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Sugar Corporation misses midyear target PDF Print E-mail
By Elias Gebreselassie   
Monday, 12 March 2012 10:00

The Ethiopian Sugar Corporation fails well short of its six month target in sugar and ethanol productions. Three state owned sugar factories’ outputs; Wonji Shewa, Finchaa and Metehara, have produced below the projected amount.
The three factories collectively aimed to produce 104,344 tons of sugar between July 8, 2011 and January 9, 2012 in the current fiscal year; they only managed 73,862 tons representing 71 percent of the stated goals. In the half year period the Sugar Corporation has distributed 206,372 tons of sugar from its local production as well as imported stock.
During the six month period, the state firms were also tasked to output 5,433,812 litres of ethanol, a byproduct of sugar that can be blended with fuel, to help lower the cost of petrol imports with hard currency. All three factories however only produced 3,885,760 litres of ethanol.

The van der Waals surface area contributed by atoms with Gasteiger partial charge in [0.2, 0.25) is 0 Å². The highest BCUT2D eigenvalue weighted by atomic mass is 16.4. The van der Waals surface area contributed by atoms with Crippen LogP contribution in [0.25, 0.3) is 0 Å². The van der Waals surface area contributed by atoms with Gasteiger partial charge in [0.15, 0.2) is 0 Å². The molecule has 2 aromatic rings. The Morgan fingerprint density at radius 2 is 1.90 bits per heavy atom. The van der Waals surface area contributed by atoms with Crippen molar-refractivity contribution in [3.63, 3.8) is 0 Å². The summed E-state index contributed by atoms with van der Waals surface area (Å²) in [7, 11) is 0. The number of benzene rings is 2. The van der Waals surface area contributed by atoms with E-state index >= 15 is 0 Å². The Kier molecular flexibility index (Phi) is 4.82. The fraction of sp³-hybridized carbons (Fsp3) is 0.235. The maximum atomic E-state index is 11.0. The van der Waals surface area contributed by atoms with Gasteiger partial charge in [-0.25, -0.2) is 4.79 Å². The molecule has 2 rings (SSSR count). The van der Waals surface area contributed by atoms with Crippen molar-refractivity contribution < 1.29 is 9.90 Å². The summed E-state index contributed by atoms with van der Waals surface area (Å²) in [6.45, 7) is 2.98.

It was all underperformance for the sweet makers. In ethanol production for instance, Metehara met 100 percent of its projection which helped offset Finchaa’s shortfall that only brought in 41 percent of its production goal.
Yilma Tibebu, public relations head at the Sugar Corporation, attributed the underperformance on repair works at the three factories that was completed only in October. Yilma explained that the maintenance works   pulled back operations leading to low outputs. The corporation plans to make up the loss by surpassing its second half targets.
In the past six months, the Corporation has sent 28 professionals from Wonji Shewa, Finchaa and Metehara sugar factories and the under construction Tendaho Sugar factory to India where they are currently undertaking trainings.
Another 17 professionals had earlier attended similar trainings in leadership, management systems and technical expertise at the Indian Ocean Island of Mauritius.
Currently about 300 thousand quintals of sugar is produced in Ethiopia annually. However, as part of the five year Growth and Transformation Plan (GTP) ten new factories would start production by 2015. Two of the three existing factories will be expanded and all are expected to boost production.



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